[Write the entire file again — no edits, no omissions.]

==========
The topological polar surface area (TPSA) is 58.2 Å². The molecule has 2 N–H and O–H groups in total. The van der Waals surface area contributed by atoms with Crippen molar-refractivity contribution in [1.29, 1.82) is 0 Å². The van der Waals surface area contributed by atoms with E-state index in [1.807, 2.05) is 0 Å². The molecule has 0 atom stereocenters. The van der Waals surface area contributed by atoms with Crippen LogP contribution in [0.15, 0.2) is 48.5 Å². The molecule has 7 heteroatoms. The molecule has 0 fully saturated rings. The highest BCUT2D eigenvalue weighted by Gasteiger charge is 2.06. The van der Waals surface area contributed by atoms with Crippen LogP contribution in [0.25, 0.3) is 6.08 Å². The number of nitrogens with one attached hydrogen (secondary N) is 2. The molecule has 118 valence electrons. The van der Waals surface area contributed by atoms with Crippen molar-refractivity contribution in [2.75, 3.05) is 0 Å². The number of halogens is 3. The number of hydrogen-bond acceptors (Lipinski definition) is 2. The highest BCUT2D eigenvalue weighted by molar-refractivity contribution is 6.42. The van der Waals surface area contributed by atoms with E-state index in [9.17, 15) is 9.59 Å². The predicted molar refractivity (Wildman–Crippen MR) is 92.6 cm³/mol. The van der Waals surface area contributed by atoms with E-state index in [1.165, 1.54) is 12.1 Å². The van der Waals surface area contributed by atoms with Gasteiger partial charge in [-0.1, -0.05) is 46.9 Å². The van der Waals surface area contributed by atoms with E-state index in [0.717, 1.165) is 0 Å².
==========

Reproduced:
The topological polar surface area (TPSA) is 58.2 Å². The molecule has 2 N–H and O–H groups in total. The van der Waals surface area contributed by atoms with Crippen molar-refractivity contribution in [1.29, 1.82) is 0 Å². The van der Waals surface area contributed by atoms with E-state index in [1.807, 2.05) is 0 Å². The molecule has 0 atom stereocenters. The van der Waals surface area contributed by atoms with Crippen LogP contribution in [0.15, 0.2) is 48.5 Å². The molecule has 7 heteroatoms. The molecule has 0 fully saturated rings. The highest BCUT2D eigenvalue weighted by Gasteiger charge is 2.06. The van der Waals surface area contributed by atoms with Crippen LogP contribution in [0.25, 0.3) is 6.08 Å². The number of nitrogens with one attached hydrogen (secondary N) is 2. The molecule has 118 valence electrons. The van der Waals surface area contributed by atoms with Crippen molar-refractivity contribution in [2.75, 3.05) is 0 Å². The number of halogens is 3. The number of hydrogen-bond acceptors (Lipinski definition) is 2. The highest BCUT2D eigenvalue weighted by molar-refractivity contribution is 6.42. The van der Waals surface area contributed by atoms with E-state index in [9.17, 15) is 9.59 Å². The predicted molar refractivity (Wildman–Crippen MR) is 92.6 cm³/mol. The van der Waals surface area contributed by atoms with E-state index in [1.165, 1.54) is 12.1 Å². The van der Waals surface area contributed by atoms with Gasteiger partial charge in [-0.1, -0.05) is 46.9 Å². The van der Waals surface area contributed by atoms with E-state index in [0.717, 1.165) is 0 Å².